Teasing versus Lying

Visitor (not verified)
anonymous user
Registered: 12-31-1969
Teasing versus Lying
3
Fri, 09-17-2010 - 1:48pm

I could use some of your experience in how to handle this one for my DS3 ASD. He has recently started trying to tease and has the appropriate devilish grin to go with it. I was excited to see this as it indicates (to me at least) that all the speech is taking effect. However, for the past 2 weeks, he has started lying. I did not think ASDs could do this. He is very good at it. He chooses something plausible and can blend it right into his conversation without any instance of awkwardness. He will tell DH that we went places we did not go (ex: grocery store), tell him a gentleman came to visit (took me 3 days to figure out he was talking about the A/C repair man who came in June), different meals for dinner than those cooked, etc.

Now, with a NT kid, I would laugh with a tease and then explain a lie, but with my Aspie, I need a VERY distinct definition between the two. Keep in mind this fine line between the 2 will be tested to the upteenth degree until he is satisfied that he understands the difference.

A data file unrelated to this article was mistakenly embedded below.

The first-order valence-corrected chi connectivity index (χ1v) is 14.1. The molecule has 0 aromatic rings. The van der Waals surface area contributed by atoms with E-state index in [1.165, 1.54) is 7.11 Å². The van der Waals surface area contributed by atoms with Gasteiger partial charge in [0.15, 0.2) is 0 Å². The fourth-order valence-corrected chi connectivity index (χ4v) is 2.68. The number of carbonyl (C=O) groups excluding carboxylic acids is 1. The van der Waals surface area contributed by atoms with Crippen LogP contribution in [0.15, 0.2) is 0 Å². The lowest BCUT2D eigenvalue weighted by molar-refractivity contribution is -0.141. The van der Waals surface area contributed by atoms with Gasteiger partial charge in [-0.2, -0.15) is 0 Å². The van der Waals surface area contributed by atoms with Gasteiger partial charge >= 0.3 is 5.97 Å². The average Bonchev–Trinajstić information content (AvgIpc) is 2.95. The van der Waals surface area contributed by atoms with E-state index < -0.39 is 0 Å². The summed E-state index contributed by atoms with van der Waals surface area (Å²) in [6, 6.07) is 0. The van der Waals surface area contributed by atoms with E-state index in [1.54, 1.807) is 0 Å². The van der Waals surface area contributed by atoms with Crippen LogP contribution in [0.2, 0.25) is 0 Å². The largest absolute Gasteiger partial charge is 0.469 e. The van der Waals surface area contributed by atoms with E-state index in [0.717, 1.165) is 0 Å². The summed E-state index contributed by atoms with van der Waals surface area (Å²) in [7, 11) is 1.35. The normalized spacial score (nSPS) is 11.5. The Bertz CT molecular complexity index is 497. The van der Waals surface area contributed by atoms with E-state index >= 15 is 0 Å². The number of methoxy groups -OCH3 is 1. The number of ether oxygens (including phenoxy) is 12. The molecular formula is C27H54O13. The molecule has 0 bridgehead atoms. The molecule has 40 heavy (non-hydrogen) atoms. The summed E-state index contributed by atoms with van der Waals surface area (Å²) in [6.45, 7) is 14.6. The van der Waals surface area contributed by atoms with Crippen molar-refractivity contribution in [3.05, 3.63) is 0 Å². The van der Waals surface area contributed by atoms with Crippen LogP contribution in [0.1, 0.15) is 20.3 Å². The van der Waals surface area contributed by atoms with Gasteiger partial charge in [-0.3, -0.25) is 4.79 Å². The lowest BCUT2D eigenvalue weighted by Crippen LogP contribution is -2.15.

How have you handled this?
Caren

iVillage Member
Registered: 02-28-2008
In reply to:
Fri, 09-17-2010 - 3:26pm

There is a developmental stage that children go through with behavior that looks like lying, but really isn't. Call it 'reality testing'. I think your child may just be going through this.

All the experts I've read say to just matter of factly respond to such things with 'Oh, I bet you wish we had that for dinner', or 'Oh, you must mean the AC repairman came'.

Actual lying will come later on - especially when they are trying to get out of being in trouble. That's when you call them on it and explain the difference between truth and lie.

I wouldn't worry about things too much at his age.

Andrea, mom to

Graham
Miles
Anson

Andrea, mom to

Graham
Miles
Anson
iVillage Member
Registered: 10-08-2009
In reply to:
Fri, 09-17-2010 - 5:06pm